Bengaluru: The National Deworming Day is an initiative of the Ministry of Health and Family Welfare that focuses on reducing the rate of parasitic worm infection, which affects over 241 million children in the country every year. The campaign was launched in February 2015 as part of the National Health Mission to deworm all children from 1 to 19 years of age. The programme is promoted by Evidence Action, a non-profit organisation headed by Priya Jha, Director (India), and it works to support governments in developing school-based deworming programmes in Kenya, India, Ethiopia and Vietnam.
The programme aims to bring relief to children who are at risk of parasitic worm infections that can negatively impact their health, ability to learn and future productivity. Building on existing data, Evidence Action works with policymakers to design and implement effective deworming programmes at the state and national level. Through their support for the National Deworming Day alone, the programme treated approximately 260 million children in 2017.
Ms Jha told Deccan Chronicle, "The success of the National Deworming Day (NDD) has been steadily increasing and the coverage has gone up from 8.9 crore in February 2015 to 22.69 crore in August 2018. It is now accepted and understood that school-based mass deworming programmes are safe, cost-effective and can reach hundreds of millions of children quickly when implemented through a single, fixed-day approach. This round, the target is to reach 24.44 crore children and adolescents in 30 states and union territories. In Karnataka too our team is making efforts to reach the target."
The National Deworming Day is conducted twice a year, in August and February. In the last round of NDD in August 2018 in Karnataka, 1.56 crore children and adolescents were dewormed in approximately 75,000 government and private schools and 65,000 anganwadis. But still, Ms Jha said, they have some difficulty in reaching out to populations such as children in private schools and those out-of-school. However, they are working on a plan to reach those children too, she said.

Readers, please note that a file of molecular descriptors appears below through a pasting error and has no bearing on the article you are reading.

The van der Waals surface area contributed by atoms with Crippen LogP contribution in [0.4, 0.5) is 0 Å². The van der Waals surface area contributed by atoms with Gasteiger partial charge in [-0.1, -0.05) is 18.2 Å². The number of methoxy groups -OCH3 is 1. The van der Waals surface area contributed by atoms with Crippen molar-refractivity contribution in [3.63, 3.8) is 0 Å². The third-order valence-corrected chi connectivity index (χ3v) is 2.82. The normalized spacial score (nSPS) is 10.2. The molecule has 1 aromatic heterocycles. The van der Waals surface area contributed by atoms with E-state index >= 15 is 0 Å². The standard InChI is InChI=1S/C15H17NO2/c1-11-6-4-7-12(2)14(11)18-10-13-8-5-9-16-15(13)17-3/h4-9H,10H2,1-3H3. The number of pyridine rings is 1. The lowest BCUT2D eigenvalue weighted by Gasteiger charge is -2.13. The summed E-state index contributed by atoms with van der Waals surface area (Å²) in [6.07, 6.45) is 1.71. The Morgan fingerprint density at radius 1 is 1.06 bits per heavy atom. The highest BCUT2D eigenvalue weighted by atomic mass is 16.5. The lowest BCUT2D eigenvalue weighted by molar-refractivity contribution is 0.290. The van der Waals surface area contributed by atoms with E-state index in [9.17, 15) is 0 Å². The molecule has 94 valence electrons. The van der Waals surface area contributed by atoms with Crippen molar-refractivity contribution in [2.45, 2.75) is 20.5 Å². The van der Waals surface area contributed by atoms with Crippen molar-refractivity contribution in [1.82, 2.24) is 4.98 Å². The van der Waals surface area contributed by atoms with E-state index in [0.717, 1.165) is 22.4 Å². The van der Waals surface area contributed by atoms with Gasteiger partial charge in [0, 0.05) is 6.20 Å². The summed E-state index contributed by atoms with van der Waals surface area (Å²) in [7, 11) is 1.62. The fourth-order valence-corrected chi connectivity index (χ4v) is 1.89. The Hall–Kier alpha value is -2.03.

"Evidence shows that regular deworming reduces absenteeism in schools, improves health and nutritional uptake, and increases learning outcomes among children and adolescents. Stakeholders at the national, state, district, block and front line health worker level have been playing a critical role in reaching out to crores of children. The focus, however, needs to be on maintaining healthy and hygienic practices that help children and communities remain safe from worm infections. The National Deworming Day has now been included in the Extended Gram Swaraj Abhiyan, Swacch Bharat Abhiyaan, Anaemia Mukt Bharat and PoshanAbhiyaan, which is a positive development for the programme's acceptance," she said.
Evidence Action has succeeded by working closely with government and communication experts to design locally appropriate awareness campaigns to increase acceptance and effectiveness of the programme.
"I am proud to be part of Evidence Action family. The only eligibility and criterion to be part of Evidence Action is passion for social development, skill and capacity to work in high-pressure conditions. All the work carried out is evidence-based and cost-effective through a scalable and sustainable model," said an Evidence Action team member from Karnataka, requesting anonymity.